For those celebrating Advent, the Christian time of expectation, preparation and waiting in memory of Jesus Christ's birth, the killings Friday of three people in Geeseytown could cast a pall over what is otherwise a celebratory season.
Local clergy members addressed violence, gun control and the nature of evil in sermons and prayers Sunday, striking at deep social issues instead of what one called "feel-good" topics as Christmas approaches. Each remembered the Friday shooting deaths of Kimberley A. Scott, 58, of Duncansville and William Rhodes Jr., 38, and his father-in-law, Kenneth Lynn, 60, both of Hollidaysburg, in different ways Sunday.
It's nearly impossible not to discuss the past two weeks' tragedies, both national and local, said the Rev. Clement Gardner, priest at St. Michael the Archangel Roman Catholic Parish in Hollidaysburg.
Just a week after he addressed the massacre of 27 people in Newtown, Conn., before each Mass, Gardner said he again discussed violence before Sunday's liturgies.
"It hit us at a distance, but in an intimate way because it was children. And then it hit us close, because it's our neighbors," he said. "In rare times do you see blatant evil. We saw evil touch our neighbors and families."
The stories surrounding Christmas aren't without mention of violence and evil, Gardner said: in the Bible, King Herod ordered the massacre of baby boys in Bethlehem shortly after Jesus' birth.
"It's the elephant in the room. You have to address it, and not just casually," he said.
Tragedies like Friday's can ripple outward, affecting friends and relatives in ways that aren't immediately visible, Pastor Mark Halliday of the Bare Memorial Church of God in Roaring Spring said Sunday.
Halliday said he addressed the massacre during a prayer time.
"People in our church know the families. A couple in our church got married in that church," he said, referencing the Gesseytown church where the first killing took place Friday. "It's shocked a lot of us."
It's difficult to find good in a massacre, but Halliday said he cites stories of redemption when discussing tragedies like Friday's - or the killings a week earlier in Connecticut - with his parishoners.
Halliday recalled the story of a religious man who died at a young age: his death was tragic, the pastor said, but after his passing, a grieving sister who'd abused drugs and alcohol found her way back to the church.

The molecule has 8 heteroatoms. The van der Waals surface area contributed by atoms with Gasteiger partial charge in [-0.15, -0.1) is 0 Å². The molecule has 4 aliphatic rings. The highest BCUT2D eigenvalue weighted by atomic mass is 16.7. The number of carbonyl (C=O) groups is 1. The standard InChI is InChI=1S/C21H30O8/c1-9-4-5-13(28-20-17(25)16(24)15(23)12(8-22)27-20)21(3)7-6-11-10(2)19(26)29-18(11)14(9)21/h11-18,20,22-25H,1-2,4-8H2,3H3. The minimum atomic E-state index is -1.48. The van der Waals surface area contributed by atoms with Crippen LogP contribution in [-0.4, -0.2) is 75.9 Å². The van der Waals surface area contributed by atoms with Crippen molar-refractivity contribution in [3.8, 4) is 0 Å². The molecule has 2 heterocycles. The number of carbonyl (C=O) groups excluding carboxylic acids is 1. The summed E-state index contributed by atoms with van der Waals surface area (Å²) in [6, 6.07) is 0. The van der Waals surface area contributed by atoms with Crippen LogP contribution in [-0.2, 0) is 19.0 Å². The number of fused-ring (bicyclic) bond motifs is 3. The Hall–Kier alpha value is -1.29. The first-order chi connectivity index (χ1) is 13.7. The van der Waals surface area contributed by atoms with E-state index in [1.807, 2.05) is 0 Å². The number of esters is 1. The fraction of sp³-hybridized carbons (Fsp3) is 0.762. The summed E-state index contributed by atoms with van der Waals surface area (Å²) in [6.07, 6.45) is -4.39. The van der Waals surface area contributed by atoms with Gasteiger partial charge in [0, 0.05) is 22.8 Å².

"There's no way, as humans, that we can grasp the whole picture," Halliday said.
The Rev. Jeanne Jacobson, pastor of Holy Trinity Episcopal Church in Hollidaysburg, said the shooting victims and their families, along with the issue of violence, were included in Sunday's prayers of the people.
But Jacobson said she didn't say much in her sermon Sunday because she addressed the violence issue in her Dec. 15 sermon, two days after 27 people died in a massacre in Newtown, Conn.
Jacobson's sermon focused on Luke 3:7-18, where John the Baptist calls the people of his day to repentance.
"[John the Baptist] insistently, even with strong language, urges the people to repentance, turning from evil and even indifference to God's word to actively bearing good fruit, to actively showing in their lives that turning from the world's way to God's way, rather than simply professing repentance in words," Jacobson said, according to a sermon transcript provided to the Mirror.
Sins of omissions are just as much sins as are sins of commission, Jacobson said.
"If there is a silence on violence and a lack of gun control laws with no real movement, they are sins of omission," she said.
Loving each other in concrete, practical ways is just as important in stopping the violence, Jacobson said.
"'The opposite of love is not hate; it's indifference,'" she quoted Elie Wiesel in her sermon.
"Knowing that people are in need and refusing to help is sin, a sin that can be repented of and forgiven, enabling us to begin to show care and concern for each other or to increase those individual efforts. He goes on to give other concrete examples, reminding the people that it is God who has commanded these things," she said.
Bishop Nathan Baxter of the Episcopal Diocese of Central Pennsylvania has called upon his Diocesan Committee on Peace and Justice to draft a statement calling for greater enforcement of existing laws as well as more stringent gun control action, which he said he will sign and send to state and federal legislators, Jacobson said.
With the spree's first murder taking place in a church - reportedly while members were hanging Christmas decorations - one could imagine a sense of fear or outrage among parishoners and outside clergy members.
Instead, Halliday said, it will likely draw the Juniata Valley Gospel Church community closer together.
He cited the 2006 murders of five Amish children in a Lancaster County schoolhouse: the survivors and their communities rallied not only for each other, but for the killer's family, he recalled.
The Lancaster Amish community's emphasis on forgiveness was the best example anyone could follow, Halliday said.
Gardner noted that Christian teaching doesn't say evil can be avoided - only that people's good has to overcome it.
"As Christians, we're called not to react, but to respond," he said.